In accordance to its predecessors’ tradition, MGS 4 keeps in line with the series’s trademark stealth-action mechanics. Stealth is trickier than ever thanks to more expansive level designs and surprisingly tougher enemy AI, and they’re challenging and satisfying enough at the same time to reward your efforts for the perfect ambush.
Snake is further armed to the teeth this time around, having over several dozen firearms, tranquilizer guns, and even rocket-launchers at his disposal with the game’s store in which players can purchase new weapons with experience from missions in the field and the option to test out any of their newly acquired weapons in the game’s virtual range. MGS 4’s gunplay also marks the first time in which players can shoot from a 3rd person perspective, making gunfights feel all the more comfortable and fluid.
Decked out with the latest of 2014’s gadgets, Snake’s moves are greatly complemented with a ton of excellent equipment. Equipped state-of-the-art “OctoCamo” suit that can blend in with the environment around him nearly seamlessly and use the area to his advantage in enemy take-downs. Other du-dads like the “Solid-Eye” allow you to a variety of night vision and binocular modes to view and highlight enemies, and your “Face Camo” can be used to disguise yourself on the frontlines and for added comical effect. All of these changes in gear serve to enhance gameplay nicely and are both fun and highly useful to use with great frequency.
MGS 4 adds a further layer of complexity to its gameplay in its addition of the game’s “Psyche Meter.” Based upon battlefield psychology, the meter will go up whenever players encounter combat stressors (i.e. extreme temperature, being spotted by the enemy, etc.), which will, in turn, weaken Snake as he loses energy. Small touches like these lend a healthy dose of realism to the levels’ intensity and add a great new factor in how you play.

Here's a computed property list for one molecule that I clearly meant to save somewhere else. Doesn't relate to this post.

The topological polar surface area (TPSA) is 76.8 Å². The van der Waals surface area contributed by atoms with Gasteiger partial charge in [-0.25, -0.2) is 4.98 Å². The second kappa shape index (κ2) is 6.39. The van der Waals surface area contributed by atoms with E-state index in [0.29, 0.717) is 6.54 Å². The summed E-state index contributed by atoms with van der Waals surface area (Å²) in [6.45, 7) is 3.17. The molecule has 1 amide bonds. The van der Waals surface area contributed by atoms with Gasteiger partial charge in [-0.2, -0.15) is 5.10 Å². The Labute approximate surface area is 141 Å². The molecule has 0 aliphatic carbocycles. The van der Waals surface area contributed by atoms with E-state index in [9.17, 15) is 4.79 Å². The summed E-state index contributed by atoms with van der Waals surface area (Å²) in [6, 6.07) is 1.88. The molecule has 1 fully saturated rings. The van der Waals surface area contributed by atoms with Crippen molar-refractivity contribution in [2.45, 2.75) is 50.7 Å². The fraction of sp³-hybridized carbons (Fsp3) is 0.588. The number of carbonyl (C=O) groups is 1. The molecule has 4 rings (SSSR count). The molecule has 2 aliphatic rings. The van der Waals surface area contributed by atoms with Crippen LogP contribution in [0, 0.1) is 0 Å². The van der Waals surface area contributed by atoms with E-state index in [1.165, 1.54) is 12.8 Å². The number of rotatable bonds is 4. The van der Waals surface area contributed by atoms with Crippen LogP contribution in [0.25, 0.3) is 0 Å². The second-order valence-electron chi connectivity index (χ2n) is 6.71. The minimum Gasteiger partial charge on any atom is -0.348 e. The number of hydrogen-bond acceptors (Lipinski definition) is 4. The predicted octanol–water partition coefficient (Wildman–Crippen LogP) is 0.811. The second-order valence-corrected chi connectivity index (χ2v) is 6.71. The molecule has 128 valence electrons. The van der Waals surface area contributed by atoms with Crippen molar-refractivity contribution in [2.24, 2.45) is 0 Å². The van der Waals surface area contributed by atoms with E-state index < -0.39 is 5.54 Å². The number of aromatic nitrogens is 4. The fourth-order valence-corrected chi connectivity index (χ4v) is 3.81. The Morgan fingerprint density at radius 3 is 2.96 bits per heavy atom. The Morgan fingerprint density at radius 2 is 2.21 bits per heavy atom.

Note: The Multi-Player
While MGS 4 did, in fact, have a multi-player feature of Metal Gear On-line, a 4-player, squad based tactical shooter mode. By the time that I played MGS 4, the amount of on-line players had already dwindled to almost nothing and the on-line service to it was terminated shortly afterwards. Thus, I’m sorry to say that I can’t make much of an opinion on this aspect of MGS 4, but it looked good and I surely hope that Metal Gear Solid can make a great multi-player experience in the future.
As much as I can review a game like Metal Gear Solid 4, I can safely admit that it’s an amazing experience that even words cannot describe what can be recognized as one of Metal Gear Solid’s finest hours. A worthy tribute to the series then finale and a great game in itself, Metal Gear Solid 4: Guns of the Patriots deserves some of the highest praise I can offer for a game of this console generation. If you’re someone who’s played the recent recent MGS HD collection or a seasoned Metal Gear fan who just wants to relive the joy all over again, I recommend Snake’s supposedly last journey in every way. War may have changed, but I dearly hope that Metal Gear Solid’s appeal never will.